A Song at Twilight

Laila Robins, Ben Houghton,A Song at Twilight

Laila Robins & Ben Houghton

The Shakespeare Theatre of New Jersey opens its 2016 season with Noël Coward’s A Song At Twilight, directed by Paul Mullins. Coward wrote it in 1965, the first in a trio of plays that take place in a single suite in a Swiss hotel (you’re welcome, Neil Simon), called the Suite in Three Keys. He wanted “to act once more before I fold my bedraggled wings,” as he said, and he wrote himself a juicy role here.

As the play opens, the hotel waiter Felix (played by Ben Houghton) is playing a grand piano and singing, a service for which extra tipping is undoubtedly required. The suite’s guests are Sir Hugo Latymer (Edmond Genest), an eminent author in his early 70s, and his somewhat dowdy, one might even say serviceable, wife Hilde (Alison Weller). Hugo is noticeably slowing. He’s had health problems, and Hilde has added nurse to her duties as secretary and chief organizer.

She’s preparing to go out; he wants her to stay. It isn’t because he wants her company, as his waspishness makes clear, but because an old mistress he hasn’t seen in decades is coming for dinner, and he doesn’t want to be alone with her. Carlotta Gray is an actress who had a middling career. Why is she coming? What does she want? Money?

When Carlotta (Laila Robins) enters, she’s glamour and energy itself—upswept hair, an acid yellow sheath, and sparkling stilettos. Perhaps with a wee bit of glee, Hilde leaves him to her. The two old flames’ point-counterpoint dialog is full of Coward’s characteristic wit and verve.

Hugo’s break-up with Carlotta so long ago appears still painful to her, as was the uncharitable characterization of her he wrote in his autobiography. Now Carlotta is writing her own memoir, and what she wants is much more significant than cash. Since the era in which the play was written the issues people want to keep secret may have evolved, but the capacity for guilt and shame remains with us and has a powerful impact.

Robins and Weller fully inhabit the two female characters and deliver Coward’s rather fussy and formal dialog (by 2016 standards) convincingly. At one point Hugo calls Carlotta “feline,” and indeed Robins moves around the stage much like a cat playing with her mouse. Weller’s character has a German accent, which she uses as an opportunity to pause occasionally, as a person speaking a foreign language would, which accommodates Coward’s syntax. These actors’ natural delivery contrasts with Genest’s more wooden performance, in which he occasionally sounds like he’s reading lines.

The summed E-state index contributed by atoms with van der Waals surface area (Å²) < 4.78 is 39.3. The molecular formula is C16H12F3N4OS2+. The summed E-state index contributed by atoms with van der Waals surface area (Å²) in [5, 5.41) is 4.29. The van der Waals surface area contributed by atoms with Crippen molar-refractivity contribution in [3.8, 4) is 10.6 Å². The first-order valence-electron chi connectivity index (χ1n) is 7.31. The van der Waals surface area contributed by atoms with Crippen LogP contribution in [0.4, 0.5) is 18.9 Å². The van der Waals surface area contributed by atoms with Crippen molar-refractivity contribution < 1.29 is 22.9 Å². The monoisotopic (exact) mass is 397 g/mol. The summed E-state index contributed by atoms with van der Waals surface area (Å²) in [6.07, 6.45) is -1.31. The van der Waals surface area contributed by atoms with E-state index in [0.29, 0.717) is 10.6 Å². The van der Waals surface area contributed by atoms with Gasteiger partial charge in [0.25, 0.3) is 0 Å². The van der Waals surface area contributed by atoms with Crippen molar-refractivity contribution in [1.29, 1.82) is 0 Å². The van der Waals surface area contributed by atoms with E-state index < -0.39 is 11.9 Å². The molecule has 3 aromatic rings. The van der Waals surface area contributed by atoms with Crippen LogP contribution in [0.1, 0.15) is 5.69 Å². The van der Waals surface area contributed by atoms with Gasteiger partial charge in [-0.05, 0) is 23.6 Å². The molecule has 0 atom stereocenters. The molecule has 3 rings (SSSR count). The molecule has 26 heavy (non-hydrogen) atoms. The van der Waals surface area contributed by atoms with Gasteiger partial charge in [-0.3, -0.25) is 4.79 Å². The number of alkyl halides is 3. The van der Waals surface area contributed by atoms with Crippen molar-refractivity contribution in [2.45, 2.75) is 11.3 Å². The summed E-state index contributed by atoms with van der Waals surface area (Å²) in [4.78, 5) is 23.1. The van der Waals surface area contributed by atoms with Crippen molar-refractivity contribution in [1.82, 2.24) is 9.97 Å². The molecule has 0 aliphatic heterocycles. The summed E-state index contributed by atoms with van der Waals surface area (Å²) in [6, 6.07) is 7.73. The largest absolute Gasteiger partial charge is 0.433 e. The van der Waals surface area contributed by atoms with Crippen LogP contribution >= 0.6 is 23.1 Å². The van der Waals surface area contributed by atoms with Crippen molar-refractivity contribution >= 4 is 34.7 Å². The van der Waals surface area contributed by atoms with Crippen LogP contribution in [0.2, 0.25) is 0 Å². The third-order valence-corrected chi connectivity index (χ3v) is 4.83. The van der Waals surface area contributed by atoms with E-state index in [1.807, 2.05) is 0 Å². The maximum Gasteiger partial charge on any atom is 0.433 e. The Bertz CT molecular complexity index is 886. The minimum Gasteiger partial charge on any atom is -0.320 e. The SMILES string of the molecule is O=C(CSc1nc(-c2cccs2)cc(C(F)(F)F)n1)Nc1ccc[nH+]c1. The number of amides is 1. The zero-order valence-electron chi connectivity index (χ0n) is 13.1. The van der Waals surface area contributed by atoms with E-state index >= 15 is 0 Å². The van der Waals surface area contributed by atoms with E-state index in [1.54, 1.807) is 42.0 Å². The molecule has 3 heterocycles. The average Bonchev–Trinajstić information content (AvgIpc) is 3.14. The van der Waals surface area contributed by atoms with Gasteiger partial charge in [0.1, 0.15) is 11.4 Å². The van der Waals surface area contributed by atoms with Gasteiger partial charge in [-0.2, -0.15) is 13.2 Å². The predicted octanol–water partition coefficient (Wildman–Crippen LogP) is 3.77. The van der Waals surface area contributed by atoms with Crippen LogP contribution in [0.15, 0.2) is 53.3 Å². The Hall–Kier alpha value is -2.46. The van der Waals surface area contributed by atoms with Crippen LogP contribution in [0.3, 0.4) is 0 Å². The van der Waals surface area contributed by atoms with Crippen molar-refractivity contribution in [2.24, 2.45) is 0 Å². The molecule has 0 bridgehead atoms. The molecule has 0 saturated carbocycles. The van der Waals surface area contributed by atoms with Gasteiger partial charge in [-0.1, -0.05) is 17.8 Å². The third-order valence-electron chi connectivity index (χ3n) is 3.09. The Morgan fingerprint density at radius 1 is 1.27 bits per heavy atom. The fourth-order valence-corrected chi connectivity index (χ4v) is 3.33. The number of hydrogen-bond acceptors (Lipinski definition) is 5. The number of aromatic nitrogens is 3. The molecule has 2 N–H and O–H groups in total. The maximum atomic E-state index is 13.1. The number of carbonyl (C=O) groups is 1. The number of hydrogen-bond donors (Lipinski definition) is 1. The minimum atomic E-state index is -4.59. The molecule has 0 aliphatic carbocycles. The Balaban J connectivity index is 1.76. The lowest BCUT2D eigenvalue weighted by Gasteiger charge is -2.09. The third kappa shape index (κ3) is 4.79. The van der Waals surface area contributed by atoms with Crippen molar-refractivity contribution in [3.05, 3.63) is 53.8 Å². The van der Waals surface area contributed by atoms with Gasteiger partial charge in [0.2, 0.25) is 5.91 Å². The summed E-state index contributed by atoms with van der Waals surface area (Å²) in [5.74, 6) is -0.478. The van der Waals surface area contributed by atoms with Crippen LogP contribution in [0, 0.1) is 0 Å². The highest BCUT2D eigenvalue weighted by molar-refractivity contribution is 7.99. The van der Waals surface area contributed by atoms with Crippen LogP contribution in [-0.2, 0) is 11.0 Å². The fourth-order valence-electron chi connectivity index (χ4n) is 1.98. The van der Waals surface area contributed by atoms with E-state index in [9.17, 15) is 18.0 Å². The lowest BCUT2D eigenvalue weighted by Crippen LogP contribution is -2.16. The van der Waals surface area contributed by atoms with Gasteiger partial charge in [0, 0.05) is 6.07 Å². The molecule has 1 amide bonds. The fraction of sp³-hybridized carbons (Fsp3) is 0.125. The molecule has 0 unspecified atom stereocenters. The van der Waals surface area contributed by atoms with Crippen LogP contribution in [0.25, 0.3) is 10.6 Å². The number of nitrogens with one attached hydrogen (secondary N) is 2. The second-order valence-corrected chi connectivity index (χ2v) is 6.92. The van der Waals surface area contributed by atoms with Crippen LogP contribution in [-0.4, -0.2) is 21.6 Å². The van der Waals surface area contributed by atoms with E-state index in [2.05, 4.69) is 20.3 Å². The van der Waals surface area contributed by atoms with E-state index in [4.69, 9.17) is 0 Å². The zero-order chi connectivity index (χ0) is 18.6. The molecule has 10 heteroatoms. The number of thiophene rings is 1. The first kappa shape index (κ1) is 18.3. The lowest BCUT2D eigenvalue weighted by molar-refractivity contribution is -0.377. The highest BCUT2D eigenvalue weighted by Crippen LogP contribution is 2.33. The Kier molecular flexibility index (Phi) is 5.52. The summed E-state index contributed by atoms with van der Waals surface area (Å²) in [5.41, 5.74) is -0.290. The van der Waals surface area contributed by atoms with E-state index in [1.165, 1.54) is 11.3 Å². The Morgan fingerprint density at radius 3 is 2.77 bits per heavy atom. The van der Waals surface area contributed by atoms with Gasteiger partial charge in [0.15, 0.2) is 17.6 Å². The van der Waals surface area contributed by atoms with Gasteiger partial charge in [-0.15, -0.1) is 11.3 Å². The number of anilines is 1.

Houghton’s piano-playing and singing ability are used to good effect. During the intermission, waiter Felix, not a stagehand, clears the dinner service, plays the piano softly, and exits with the bar cart as the play resumes.

A Song At Twilight Noël Coward play, directed by Paul Mullins

Production credits to Alison Cote (production stage manager), Nikki Delhomme (costume designer), Michael Giannitti (lighting), and Brittany Vasta (set designer). Access the theater’s excellent Know the Show guide.

For tickets, call the STNJ box office at 973-408-5600 or visit the box office online.

Author: Victoria Weisfeld

Vicki Weisfeld is an avid theater-goer and reviewer of stage, screen, and books at her website, vweisfeld.com. She lives in Princeton, New Jersey, and writes short stories, mysteries, and thrillers.

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